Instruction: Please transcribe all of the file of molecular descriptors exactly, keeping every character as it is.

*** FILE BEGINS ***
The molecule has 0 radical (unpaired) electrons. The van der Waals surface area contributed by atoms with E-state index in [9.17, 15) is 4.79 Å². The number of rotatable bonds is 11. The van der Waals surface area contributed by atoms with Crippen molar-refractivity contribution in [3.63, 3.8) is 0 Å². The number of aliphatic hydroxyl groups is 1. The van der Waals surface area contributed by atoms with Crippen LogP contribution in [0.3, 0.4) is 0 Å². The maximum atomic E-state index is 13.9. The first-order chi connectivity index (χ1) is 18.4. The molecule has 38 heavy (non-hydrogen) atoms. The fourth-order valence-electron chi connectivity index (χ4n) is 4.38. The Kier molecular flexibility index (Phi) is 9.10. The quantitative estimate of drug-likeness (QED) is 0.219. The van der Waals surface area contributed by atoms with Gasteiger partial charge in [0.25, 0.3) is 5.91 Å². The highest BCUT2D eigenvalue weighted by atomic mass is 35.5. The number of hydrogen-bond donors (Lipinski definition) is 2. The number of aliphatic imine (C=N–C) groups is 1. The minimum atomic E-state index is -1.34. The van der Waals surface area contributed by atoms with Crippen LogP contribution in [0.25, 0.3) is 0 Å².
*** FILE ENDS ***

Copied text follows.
The molecule has 0 radical (unpaired) electrons. The van der Waals surface area contributed by atoms with E-state index in [9.17, 15) is 4.79 Å². The number of rotatable bonds is 11. The van der Waals surface area contributed by atoms with Crippen molar-refractivity contribution in [3.63, 3.8) is 0 Å². The number of aliphatic hydroxyl groups is 1. The van der Waals surface area contributed by atoms with Crippen LogP contribution in [0.3, 0.4) is 0 Å². The maximum atomic E-state index is 13.9. The first-order chi connectivity index (χ1) is 18.4. The molecule has 38 heavy (non-hydrogen) atoms. The fourth-order valence-electron chi connectivity index (χ4n) is 4.38. The Kier molecular flexibility index (Phi) is 9.10. The quantitative estimate of drug-likeness (QED) is 0.219. The van der Waals surface area contributed by atoms with Gasteiger partial charge in [0.25, 0.3) is 5.91 Å². The highest BCUT2D eigenvalue weighted by atomic mass is 35.5. The number of hydrogen-bond donors (Lipinski definition) is 2. The number of aliphatic imine (C=N–C) groups is 1. The minimum atomic E-state index is -1.34. The van der Waals surface area contributed by atoms with Crippen LogP contribution in [0.25, 0.3) is 0 Å².